15. 15. RAS mutations • Described in both hematologic and solid-tumor malignancies. • Different cancers (based on cell type of origin) show a propensity to mutate different RAS isoforms. – KRAS is the dominantly mutated isoform in colorectal and lung cancers – NRAS mutations dominate in hematologic malignancies and melanoma • Cancers with the most frequent RAS mutations are pancreatic cancer (90%), colorectal cancer (40%), non–small cell lung cancer (30%), bladder cancer (30%), peritoneal cancer (30%), cholangiocarcinoma (25%), and melanoma (15%). • In contrast, lymphomas, acute lymphoblastic leukemia, hepatocellular carcinoma, osteosarcoma, and prostate cancer less commonly contain RAS mutations.
  16. 16. RAF mutations • RAF kinases have 3 isoforms: BRAF, CRAF, ARAF • Identifying mutations in BRAF in human cancer has opened up profound new therapeutic opportunities for the management of cancer. • 6% of human cancers contain activating mutations in BRAF that result in more than 500,000 new cases of BRAF-mutated cancer diagnosed worldwide each year. • Similar to RAS mutations, BRAF mutations are profoundly oncogenic in cooperation with other genetic events and are capable of fully transforming normal cells.
  17. 17. BRAF mutations • The most common mutation in BRAF by far is the substitution of valine 600 by glutamic acid (V600E), which accounts for – more than 85% of the BRAF mutations in melanoma, – more than 50% of the mutations in non-small cell lung cancer – more than 95% of mutations in colorectal cancer, cholangiocarcinoma, and hairy-cell leukemia. • Just as RAS-mutated cells, BRAF mutation, are dependent on MEK and, by inference, ERK signaling for cell survival and proliferation. • MEK inhibitor: trametinib or dacarbazine (downstream) • BRAF inhibitors: vemurafenib, dabrafenib (upstream) • LGX818 F
  18. 18. PI3K/AKT/mTOR pathway • The PI3K/AKT/MTOR pathway is an intracellular signalling pathway important in apoptosis and hence cancer(e.g. breast cancer and non-small-cell lung cancer) and longevity. • The PI3K/AKT/MTOR pathway is activated by IGF1 and has a number of downstream effects which either promote protein synthesis or inhibit protein breakdown. • In many cancers, this pathway is overactive, thus reducing apoptosis and allowing proliferation. • Cancer drugs trials aim to inhibit this signalling sequence at some point.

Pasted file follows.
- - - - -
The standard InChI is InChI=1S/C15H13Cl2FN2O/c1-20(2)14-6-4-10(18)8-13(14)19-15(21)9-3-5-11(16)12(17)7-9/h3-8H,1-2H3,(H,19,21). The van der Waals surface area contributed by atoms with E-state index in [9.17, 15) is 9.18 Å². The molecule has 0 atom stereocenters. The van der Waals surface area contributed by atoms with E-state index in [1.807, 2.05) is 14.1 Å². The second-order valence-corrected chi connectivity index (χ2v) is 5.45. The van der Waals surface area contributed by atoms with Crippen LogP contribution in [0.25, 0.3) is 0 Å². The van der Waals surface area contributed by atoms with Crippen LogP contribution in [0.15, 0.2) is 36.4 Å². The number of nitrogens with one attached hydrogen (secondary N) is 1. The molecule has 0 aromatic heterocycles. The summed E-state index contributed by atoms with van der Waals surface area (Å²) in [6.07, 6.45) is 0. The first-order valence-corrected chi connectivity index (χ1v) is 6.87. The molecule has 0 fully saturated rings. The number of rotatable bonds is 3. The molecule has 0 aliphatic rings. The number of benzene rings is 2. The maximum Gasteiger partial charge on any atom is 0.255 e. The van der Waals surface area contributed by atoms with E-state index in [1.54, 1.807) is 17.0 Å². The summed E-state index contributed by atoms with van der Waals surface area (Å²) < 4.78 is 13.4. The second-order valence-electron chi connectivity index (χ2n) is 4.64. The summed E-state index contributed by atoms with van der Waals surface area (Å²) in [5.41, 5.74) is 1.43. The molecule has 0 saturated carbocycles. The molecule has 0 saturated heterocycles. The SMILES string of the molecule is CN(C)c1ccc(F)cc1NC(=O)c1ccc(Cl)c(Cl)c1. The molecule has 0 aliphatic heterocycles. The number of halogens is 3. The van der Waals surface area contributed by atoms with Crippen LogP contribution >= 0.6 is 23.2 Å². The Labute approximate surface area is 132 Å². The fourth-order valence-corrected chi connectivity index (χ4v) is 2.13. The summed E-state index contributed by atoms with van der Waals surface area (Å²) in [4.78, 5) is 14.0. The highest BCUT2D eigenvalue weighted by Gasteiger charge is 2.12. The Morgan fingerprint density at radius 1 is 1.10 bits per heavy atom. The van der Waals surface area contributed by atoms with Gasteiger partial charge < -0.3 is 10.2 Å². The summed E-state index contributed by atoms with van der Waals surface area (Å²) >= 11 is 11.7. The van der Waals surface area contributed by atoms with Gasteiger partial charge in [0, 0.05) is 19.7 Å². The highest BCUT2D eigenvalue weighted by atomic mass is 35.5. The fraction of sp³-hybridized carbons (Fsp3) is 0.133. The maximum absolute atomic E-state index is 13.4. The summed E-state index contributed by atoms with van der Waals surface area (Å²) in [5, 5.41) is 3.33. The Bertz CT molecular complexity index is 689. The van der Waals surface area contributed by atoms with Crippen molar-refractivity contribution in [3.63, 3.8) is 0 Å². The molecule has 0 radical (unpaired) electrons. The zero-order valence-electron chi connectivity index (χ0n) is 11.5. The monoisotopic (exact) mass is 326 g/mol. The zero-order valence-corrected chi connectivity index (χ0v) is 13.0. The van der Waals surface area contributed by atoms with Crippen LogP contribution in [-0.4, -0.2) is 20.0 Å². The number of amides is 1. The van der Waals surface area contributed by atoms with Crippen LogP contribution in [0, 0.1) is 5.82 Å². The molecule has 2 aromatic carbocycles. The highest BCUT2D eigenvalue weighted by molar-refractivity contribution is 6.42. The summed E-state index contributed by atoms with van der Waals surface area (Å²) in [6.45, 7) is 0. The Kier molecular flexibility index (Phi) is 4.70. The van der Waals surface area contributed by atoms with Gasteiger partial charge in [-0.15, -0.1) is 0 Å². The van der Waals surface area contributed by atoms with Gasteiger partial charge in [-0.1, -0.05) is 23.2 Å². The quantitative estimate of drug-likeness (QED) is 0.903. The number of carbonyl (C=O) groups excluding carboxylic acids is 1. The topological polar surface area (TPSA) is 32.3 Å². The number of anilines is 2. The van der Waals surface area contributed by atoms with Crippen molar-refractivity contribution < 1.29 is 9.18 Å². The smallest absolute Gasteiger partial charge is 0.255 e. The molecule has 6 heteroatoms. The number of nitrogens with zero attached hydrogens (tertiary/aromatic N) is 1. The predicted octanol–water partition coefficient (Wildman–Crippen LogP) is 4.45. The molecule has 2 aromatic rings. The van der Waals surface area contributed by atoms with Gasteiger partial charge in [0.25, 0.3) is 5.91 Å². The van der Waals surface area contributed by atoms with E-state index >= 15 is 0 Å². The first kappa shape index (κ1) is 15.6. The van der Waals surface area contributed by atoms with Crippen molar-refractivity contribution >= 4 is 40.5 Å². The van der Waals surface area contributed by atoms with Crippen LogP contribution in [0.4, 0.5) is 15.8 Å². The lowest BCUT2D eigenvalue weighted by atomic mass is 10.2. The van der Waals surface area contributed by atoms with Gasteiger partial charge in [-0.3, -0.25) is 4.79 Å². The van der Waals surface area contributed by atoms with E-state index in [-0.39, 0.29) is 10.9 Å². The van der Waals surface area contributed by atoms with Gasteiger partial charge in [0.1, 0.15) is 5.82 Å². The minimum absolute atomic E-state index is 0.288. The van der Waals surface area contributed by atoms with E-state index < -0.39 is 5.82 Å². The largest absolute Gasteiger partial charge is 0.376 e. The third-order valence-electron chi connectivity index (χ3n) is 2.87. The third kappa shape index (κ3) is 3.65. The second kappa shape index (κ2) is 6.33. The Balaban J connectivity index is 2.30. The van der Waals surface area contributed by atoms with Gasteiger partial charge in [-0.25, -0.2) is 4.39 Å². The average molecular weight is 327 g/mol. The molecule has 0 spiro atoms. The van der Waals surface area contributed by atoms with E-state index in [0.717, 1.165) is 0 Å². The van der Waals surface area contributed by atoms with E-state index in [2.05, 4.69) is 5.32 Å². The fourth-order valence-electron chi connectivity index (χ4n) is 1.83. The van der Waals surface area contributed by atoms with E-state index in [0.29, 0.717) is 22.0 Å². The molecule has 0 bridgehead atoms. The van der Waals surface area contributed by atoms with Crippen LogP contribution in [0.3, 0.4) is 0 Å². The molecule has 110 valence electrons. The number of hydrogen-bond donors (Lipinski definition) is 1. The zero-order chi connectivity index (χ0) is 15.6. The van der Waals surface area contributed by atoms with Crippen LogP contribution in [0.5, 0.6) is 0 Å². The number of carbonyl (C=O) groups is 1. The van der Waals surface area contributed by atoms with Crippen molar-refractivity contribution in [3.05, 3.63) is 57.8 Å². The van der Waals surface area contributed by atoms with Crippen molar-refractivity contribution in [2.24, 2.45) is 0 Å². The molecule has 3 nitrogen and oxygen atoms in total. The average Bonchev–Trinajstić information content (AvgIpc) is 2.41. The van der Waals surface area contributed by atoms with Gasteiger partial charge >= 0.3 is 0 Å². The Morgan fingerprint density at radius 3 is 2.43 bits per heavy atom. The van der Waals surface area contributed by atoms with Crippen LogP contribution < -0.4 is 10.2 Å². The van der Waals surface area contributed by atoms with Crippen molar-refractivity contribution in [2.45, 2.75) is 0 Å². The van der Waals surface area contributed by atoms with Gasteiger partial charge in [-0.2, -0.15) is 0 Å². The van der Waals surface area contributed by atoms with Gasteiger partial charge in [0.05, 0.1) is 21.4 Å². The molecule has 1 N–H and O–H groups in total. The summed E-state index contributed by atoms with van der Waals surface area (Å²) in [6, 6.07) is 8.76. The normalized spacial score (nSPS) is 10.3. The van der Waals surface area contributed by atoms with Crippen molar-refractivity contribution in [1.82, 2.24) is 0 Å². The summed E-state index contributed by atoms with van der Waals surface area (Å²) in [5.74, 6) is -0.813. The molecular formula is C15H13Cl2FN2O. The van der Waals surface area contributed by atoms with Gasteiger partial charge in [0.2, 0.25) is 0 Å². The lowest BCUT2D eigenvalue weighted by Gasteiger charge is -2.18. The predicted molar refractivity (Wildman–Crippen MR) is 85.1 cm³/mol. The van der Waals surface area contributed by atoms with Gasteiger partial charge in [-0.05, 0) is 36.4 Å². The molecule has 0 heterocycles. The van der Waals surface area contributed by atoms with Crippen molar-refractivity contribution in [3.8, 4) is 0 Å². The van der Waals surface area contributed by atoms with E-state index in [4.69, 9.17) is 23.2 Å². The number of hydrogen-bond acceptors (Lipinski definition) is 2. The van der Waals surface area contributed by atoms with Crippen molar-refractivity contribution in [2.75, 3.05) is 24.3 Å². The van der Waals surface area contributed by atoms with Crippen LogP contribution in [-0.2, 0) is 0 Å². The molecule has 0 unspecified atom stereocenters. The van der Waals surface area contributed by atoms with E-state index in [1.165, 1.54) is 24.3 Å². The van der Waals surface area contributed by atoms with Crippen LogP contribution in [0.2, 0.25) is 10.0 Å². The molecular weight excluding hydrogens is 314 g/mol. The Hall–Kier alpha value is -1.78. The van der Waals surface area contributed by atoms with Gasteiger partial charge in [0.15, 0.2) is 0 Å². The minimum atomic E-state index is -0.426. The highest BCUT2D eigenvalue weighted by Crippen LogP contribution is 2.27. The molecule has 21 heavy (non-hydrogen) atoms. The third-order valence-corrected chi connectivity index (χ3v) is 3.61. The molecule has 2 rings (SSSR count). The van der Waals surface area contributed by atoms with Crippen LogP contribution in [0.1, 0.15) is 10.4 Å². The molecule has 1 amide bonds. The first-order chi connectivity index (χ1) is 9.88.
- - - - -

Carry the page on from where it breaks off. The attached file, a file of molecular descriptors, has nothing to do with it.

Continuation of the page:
19. 19. Combination of PI3K and MEK inhibitory drugs (in purple) to block the growth of lung tumors in a RAS-driven mouse transgenic mode Nature Medicine 14, 1315 - 1316 (2008)
  20. 20. mTOR • Mammalian Target of Rapamycin • Two distinct and mutually exclusive TOR complexes: – Raptor (the mTORC1 complex) : strongly inhibited by rapamycin (main focus of research) – Rictor (mTORC2) • Growth factors signal to mTORC1 complexes through both PI3(K)-AKT & Ras-ERK pathway. • Low nutrient availability (for example, low glucose or hypoxia) inhibits mTORC1
  21. 21. PI3K/AKT/mTOR pathway PI3 K : mutationally Red activated in cancer : mutationally Green inhibited in cancer
  22. 22. : mutationally activated in cancer : mutationally inhibited in cancer Cell growth, Gycolysis and Angiogenesis Red Green
  23. 23. • These findings have strong implications for cancer therapeutic strategies. • Rapamycin-based mTOR inhibitors • Inhibitors of PI(3)K–AKT signaling • Prolonged use of an inhibitor of a certain pathway (e.g. Rapamycin) could lead to enhanced activation of another pathway (PI3K). Thus combinations of drugs may be useful to avoid bypass routes